Southern Miss won the first meeting with Schaefer as head coach, 61-59 in Hattiesburg in the 2012-13 season. Last season, MSU beat Southern Miss 72-50 in Hattiesburg. McNelis said the Lady Eagles' plan against the Bulldogs on Sunday didn't work. 


"Last year we played them in Hattiesburg and battled them," McNelis said. "The reason being we didn't guard their four player. We were able to sandwich McCowan. We were able to sandwich their big kids. Now with Vivians playing the four, you can't do that when you have four guards." 


McNelis said the Lady Eagles entered the game with the strategy that would allow senior point guard Morgan William and junior backup point guard Jazzmun Holmes to shoot. William was 0-for-2 from the field, but she had nine assists in 20 minutes, while Holmes was 2-for-6 from the field for eight points with seven assists (one turnover) and two steals in 21 minutes. 


McNelis said Southern Miss took that approach even though William has displayed a knack for hitting big shots in her career. Last season, William scored a career-high 41 points in a victory against Baylor in the Elite Eight of the NCAA tournament. She then hit the game-winning shot in overtime to help MSU beat four-time reigning national champion Connecticut in the national semifinals. 


"Like I said, I think they are a better team than they were last year because you have nowhere to double other than William and Holmes at the point guard spot, and you hate to do that to a point guard because when they get it back and nobody is out there on them, they can orchestrate and do things," McNelis said. "When you have the shooters they have at their spots, you have got to be able to figure out which area you can help off of. Right now, there really is nobody you can." 


McNelis said it isn't that William and Holmes can't hit 3-pointers or make outside shots. Instead, she said that isn't their role on this year's team, unless they have to do it.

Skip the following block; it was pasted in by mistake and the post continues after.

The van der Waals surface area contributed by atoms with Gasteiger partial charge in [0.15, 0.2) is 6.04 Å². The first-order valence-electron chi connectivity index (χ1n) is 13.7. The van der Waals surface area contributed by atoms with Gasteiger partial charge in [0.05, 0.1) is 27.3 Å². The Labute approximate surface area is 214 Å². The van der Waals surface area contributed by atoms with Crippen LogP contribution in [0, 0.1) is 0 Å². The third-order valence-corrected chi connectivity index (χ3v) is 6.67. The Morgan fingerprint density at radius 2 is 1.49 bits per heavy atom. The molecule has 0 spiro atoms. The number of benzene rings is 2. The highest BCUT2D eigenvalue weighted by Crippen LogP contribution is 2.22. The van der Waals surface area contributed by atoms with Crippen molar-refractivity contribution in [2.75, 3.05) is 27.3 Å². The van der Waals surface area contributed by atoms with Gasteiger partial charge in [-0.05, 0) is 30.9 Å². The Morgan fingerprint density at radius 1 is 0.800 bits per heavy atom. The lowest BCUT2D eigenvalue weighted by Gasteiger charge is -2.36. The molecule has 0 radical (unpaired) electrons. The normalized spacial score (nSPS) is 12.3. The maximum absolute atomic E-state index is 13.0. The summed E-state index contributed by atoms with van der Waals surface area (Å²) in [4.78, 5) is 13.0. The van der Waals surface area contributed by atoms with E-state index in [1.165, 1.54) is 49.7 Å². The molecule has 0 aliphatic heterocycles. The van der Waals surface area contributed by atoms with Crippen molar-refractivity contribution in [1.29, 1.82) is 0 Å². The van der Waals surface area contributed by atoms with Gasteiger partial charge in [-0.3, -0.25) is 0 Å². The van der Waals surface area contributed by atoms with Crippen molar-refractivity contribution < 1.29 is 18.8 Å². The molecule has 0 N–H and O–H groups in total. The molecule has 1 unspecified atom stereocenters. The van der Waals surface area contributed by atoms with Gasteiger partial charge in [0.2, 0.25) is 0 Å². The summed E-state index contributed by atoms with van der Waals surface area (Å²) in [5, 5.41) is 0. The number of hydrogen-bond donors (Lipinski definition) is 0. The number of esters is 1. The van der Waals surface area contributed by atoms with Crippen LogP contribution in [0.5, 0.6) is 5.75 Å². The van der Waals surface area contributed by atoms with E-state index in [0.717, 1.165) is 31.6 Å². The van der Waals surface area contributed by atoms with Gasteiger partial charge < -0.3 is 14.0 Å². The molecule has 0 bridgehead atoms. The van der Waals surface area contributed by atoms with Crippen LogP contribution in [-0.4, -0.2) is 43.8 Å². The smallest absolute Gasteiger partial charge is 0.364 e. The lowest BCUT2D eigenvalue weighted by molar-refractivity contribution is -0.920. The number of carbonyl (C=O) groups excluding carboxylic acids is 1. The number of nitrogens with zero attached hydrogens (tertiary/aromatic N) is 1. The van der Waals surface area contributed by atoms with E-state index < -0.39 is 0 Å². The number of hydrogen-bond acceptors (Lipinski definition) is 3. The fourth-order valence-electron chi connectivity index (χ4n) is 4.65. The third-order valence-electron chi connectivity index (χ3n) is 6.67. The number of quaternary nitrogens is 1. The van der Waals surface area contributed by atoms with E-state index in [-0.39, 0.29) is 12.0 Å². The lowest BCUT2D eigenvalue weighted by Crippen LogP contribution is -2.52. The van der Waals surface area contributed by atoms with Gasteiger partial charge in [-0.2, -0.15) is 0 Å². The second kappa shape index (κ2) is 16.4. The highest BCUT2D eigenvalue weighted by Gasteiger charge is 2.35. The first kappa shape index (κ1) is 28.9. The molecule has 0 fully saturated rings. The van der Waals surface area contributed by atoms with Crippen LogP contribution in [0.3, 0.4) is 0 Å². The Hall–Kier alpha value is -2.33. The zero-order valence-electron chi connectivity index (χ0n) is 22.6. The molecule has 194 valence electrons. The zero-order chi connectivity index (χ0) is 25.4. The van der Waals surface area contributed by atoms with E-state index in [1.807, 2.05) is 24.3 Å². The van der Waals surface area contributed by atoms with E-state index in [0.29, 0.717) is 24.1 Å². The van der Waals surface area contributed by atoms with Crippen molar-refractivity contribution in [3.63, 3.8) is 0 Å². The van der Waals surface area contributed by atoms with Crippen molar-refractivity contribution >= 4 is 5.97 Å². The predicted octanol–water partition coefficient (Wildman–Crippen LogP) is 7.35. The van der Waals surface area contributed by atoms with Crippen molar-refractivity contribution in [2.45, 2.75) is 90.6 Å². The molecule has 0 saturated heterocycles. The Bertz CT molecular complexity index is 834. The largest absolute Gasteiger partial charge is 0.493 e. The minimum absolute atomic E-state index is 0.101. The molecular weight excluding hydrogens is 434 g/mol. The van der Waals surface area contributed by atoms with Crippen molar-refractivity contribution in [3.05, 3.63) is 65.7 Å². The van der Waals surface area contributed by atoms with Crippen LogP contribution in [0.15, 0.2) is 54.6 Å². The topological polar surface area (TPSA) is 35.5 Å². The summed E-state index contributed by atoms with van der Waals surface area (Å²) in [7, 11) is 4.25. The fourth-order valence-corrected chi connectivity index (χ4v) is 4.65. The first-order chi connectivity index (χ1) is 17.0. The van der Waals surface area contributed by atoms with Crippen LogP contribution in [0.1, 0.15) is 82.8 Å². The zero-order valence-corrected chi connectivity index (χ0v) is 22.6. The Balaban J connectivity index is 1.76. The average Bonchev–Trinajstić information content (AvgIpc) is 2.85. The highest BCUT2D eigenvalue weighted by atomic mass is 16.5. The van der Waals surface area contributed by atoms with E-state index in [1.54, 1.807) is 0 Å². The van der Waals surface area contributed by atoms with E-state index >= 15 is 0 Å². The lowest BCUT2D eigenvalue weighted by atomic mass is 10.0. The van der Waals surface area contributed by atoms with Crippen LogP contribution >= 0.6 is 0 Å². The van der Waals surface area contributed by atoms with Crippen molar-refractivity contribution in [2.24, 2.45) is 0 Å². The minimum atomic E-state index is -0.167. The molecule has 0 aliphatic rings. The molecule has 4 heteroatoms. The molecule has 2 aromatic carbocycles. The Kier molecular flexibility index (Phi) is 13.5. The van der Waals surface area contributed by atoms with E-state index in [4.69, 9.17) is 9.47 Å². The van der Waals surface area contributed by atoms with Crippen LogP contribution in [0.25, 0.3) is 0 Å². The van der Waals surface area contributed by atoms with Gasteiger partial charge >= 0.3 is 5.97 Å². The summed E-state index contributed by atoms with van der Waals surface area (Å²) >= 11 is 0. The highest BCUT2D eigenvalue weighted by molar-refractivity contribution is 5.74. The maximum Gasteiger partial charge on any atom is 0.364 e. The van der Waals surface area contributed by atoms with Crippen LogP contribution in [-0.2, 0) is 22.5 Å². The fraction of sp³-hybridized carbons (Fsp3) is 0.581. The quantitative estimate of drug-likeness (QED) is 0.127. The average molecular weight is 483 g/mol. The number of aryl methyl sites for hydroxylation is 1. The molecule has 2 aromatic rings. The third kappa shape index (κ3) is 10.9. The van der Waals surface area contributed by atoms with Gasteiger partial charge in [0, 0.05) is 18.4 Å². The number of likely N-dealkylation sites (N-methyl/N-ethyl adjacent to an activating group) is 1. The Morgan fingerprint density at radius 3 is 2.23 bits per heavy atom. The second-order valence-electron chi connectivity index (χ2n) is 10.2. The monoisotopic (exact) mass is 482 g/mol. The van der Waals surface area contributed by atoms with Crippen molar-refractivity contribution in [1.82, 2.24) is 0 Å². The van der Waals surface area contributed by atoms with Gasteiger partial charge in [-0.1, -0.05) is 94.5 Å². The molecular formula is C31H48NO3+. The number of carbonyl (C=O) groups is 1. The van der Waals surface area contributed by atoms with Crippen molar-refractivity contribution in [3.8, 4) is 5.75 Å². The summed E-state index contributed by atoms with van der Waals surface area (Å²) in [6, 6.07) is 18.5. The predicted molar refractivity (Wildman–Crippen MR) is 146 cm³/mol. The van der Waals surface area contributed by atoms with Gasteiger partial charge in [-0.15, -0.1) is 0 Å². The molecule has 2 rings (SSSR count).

"You have to figure out where you can cheat from," McNelis said. "You can't cheat off Vivians. You can't cheat off Schaefer. You can't cheat off Johnson. Who do you cheat off of? There is no way you can play down there (in the post) by yourself, so it is not to say (William and Holmes) aren't great players. They are very good players. It is just that they play their roles." 


McNelis then checked the final stat sheet to see how many shots Vivians attempted. MSU's leading scorer the last three seasons was 6-for-12 from the field. 


Even though she wasn't the leading scorer, Vivians' showing was impressive because it marked the second time in her career she has shot 50 percent or better from the field in three-straight games. The only other time came in her sophomore season when she achieved the feat against Grambling State, Mississippi Valley State, Norfolk State, and Savannah State. 


In reading off MSU's scoring contributions, it sounded like a grocery list of players. The point wasn't lost on the media members in the room that the Bulldogs have numerous options to make preparation tough for opponents. 


"They're going to be hard for people to beat," McNelis said.  


Megan Brown had 11 and Shonte Hailes had 10 for Southern Miss. The Lady Eagles actually shot better from the field than the Bulldogs (46.9 percent to 45.2). 


Follow Dispatch sports editor Adam Minichino on Twitter @ctsportseditor


Adam Minichino is the Sports Editor for The Commercial Dispatch.